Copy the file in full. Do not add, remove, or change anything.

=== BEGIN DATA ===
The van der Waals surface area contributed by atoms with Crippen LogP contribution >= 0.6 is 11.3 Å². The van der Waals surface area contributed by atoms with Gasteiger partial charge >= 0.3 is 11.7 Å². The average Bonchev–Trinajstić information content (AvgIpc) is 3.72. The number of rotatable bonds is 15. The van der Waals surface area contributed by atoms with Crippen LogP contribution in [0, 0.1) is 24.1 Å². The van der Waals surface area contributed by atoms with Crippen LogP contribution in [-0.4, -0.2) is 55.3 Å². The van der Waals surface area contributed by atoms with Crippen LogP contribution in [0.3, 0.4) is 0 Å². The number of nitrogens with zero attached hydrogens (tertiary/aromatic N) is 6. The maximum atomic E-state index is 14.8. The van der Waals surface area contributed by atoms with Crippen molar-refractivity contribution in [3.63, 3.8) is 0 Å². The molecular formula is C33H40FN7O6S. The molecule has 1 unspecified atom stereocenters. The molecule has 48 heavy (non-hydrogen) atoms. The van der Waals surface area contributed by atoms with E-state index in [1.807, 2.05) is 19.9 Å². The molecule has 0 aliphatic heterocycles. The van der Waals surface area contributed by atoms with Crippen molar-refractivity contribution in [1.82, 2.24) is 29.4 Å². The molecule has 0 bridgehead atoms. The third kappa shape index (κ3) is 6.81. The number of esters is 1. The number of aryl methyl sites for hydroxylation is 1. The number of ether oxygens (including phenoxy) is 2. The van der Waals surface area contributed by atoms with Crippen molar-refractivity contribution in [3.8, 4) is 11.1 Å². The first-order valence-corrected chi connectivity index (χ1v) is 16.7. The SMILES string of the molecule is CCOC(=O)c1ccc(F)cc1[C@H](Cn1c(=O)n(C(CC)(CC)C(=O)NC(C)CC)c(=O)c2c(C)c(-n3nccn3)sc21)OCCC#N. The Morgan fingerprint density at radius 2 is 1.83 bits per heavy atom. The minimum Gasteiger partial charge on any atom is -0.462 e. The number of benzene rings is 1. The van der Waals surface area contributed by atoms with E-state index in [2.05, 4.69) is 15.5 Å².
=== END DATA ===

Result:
The van der Waals surface area contributed by atoms with Crippen LogP contribution >= 0.6 is 11.3 Å². The van der Waals surface area contributed by atoms with Gasteiger partial charge >= 0.3 is 11.7 Å². The average Bonchev–Trinajstić information content (AvgIpc) is 3.72. The number of rotatable bonds is 15. The van der Waals surface area contributed by atoms with Crippen LogP contribution in [0, 0.1) is 24.1 Å². The van der Waals surface area contributed by atoms with Crippen LogP contribution in [-0.4, -0.2) is 55.3 Å². The van der Waals surface area contributed by atoms with Crippen LogP contribution in [0.3, 0.4) is 0 Å². The number of nitrogens with zero attached hydrogens (tertiary/aromatic N) is 6. The maximum atomic E-state index is 14.8. The van der Waals surface area contributed by atoms with Crippen molar-refractivity contribution in [3.63, 3.8) is 0 Å². The molecular formula is C33H40FN7O6S. The molecule has 1 unspecified atom stereocenters. The molecule has 48 heavy (non-hydrogen) atoms. The van der Waals surface area contributed by atoms with E-state index in [1.807, 2.05) is 19.9 Å². The molecule has 0 aliphatic heterocycles. The van der Waals surface area contributed by atoms with Crippen molar-refractivity contribution in [1.82, 2.24) is 29.4 Å². The molecule has 0 bridgehead atoms. The third kappa shape index (κ3) is 6.81. The number of esters is 1. The number of aryl methyl sites for hydroxylation is 1. The number of ether oxygens (including phenoxy) is 2. The van der Waals surface area contributed by atoms with Crippen molar-refractivity contribution in [3.8, 4) is 11.1 Å². The first-order valence-corrected chi connectivity index (χ1v) is 16.7. The SMILES string of the molecule is CCOC(=O)c1ccc(F)cc1[C@H](Cn1c(=O)n(C(CC)(CC)C(=O)NC(C)CC)c(=O)c2c(C)c(-n3nccn3)sc21)OCCC#N. The Morgan fingerprint density at radius 2 is 1.83 bits per heavy atom. The minimum Gasteiger partial charge on any atom is -0.462 e. The number of benzene rings is 1. The van der Waals surface area contributed by atoms with E-state index in [2.05, 4.69) is 15.5 Å².